As City approach the halfway mark in the Championship season, it’s been levelled at them from some quarters that they’re fortunate to be top of the league. I took a look at the stats behind the Canaries’ first 22 games, looking for some tangible proof either way.
The first statistic that most refer to when establishing the level to which a team can count themselves lucky is expected goals (or xG, the average goals a team should score based on analysis of the chances they’ve created).
Norwich are second in the ‘xG for’ table, and could even have expected to score more. They’ve created enough chances to have scored 30.8 goals according to footballxg.com, scoring 29 times thus far.
An encouraging sign as far as the sustainability of this strike rate is that the goals have been widely distributed within the squad. Top scorer Teemu Pukki has 11, while Emi Buendia has six, Mario Vrancic has three and Messrs Stiepermann, Idah, Placheta, Martin, Cantwell, Sorensen, McLean, Hugill and Aarons have one apiece.
The ability of various players to get themselves on the scoresheet may be vital in achieving promotion, especially if Pukki dries up as he did last term. The likes of Idah, Hugill and Cantwell will feel confident in their ability to add to add to their own tallies, while the likes of Kieran Dowell and Onel Hernandez will be keen to get going having suffered long-term injuries.
Expected goals against tells a different story. The chances City have conceded has them 15th in the ‘xG against’ table, with a total of 26.8. As it happens only 20 goals have been conceded, suggesting either wasteful opposition or outstanding goalkeeping.
The presence of Tim Krul in the squad suggests the latter, which is worrying given both his and Michael McGovern’s respective muscle strains and the expectance for Daniel Barden to fill in, at least for a short time.
It would be ignoring the trends of this season not to expect him to step up, however, as so many have this season. 28 players have taken to the pitch for City, from Max Aarons with 1980 minutes to Reece McAlear’s solitary one against Coventry.
One statistic that City fans will be familiar with by now is possession. Daniel Farke’s side have enjoyed an average of 57.9% per game so far, making 578 passes. They’ve produced an average of 15.2 shots per game from this, which translates to a shot from every 38 passes.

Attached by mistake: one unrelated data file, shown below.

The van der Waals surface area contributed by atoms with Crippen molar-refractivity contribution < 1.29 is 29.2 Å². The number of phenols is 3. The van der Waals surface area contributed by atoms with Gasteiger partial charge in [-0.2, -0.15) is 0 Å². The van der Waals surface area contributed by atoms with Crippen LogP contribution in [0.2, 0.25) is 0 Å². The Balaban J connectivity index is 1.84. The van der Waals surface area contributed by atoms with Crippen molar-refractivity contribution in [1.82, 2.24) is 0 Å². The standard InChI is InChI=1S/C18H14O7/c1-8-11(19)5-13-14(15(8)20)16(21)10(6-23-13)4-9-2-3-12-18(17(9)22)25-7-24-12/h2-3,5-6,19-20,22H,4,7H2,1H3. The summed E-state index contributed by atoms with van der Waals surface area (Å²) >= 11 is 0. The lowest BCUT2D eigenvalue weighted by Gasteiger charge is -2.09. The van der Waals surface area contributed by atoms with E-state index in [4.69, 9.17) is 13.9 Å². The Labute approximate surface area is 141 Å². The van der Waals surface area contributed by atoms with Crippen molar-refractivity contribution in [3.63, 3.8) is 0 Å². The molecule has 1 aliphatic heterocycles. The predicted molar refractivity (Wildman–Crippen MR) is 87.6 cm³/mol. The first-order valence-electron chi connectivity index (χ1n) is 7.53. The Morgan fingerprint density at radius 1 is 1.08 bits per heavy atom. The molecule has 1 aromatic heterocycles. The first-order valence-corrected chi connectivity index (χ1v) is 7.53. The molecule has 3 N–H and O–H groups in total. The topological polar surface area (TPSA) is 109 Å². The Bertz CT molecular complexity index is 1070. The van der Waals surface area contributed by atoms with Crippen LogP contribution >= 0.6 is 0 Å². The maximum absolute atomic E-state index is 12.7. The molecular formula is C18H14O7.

That may be less than you’d think. Swansea City, second in the Championship table at the time of writing, take around 42 passes to produce a shooting opportunity while Brentford, largely accepted as one of the most progressive and entertaining sides in the league, match the Canaries’ 38.
These stats may be familiar, providing a nostalgic similarity to 2018/19’s title-winning campaign, but one major difference between this season and that, is where City are picking up their points.
Known for winning against the sides they were expected to beat last time round, this season they’ve struggled against the likes of QPR and Coventry while picking up impressive victories against the teams in and around them.
Farke’s title winning side had an average points per game of 1.45 against the top ten, significantly less than the 1.89 produced by the current squad in their nine matches against the top sides so far. Highlights from these matches include the dismantling of a strong Bristol City side, a hard-fought win over Swansea and a defeat of in-form Reading in the midst of an injury crisis.
After a rough start to the season they looked like they’d found their rhythm but disappointing results have brought other sides back into the mix. City now face a crucial period in their season, and one in which standards must not slip.
The Canaries’ promotion charge may be slightly different to that of 2019, but the statistics are starting to show that they can be just as dominant as they were, whether pundits and opposition fans want to accept it or not.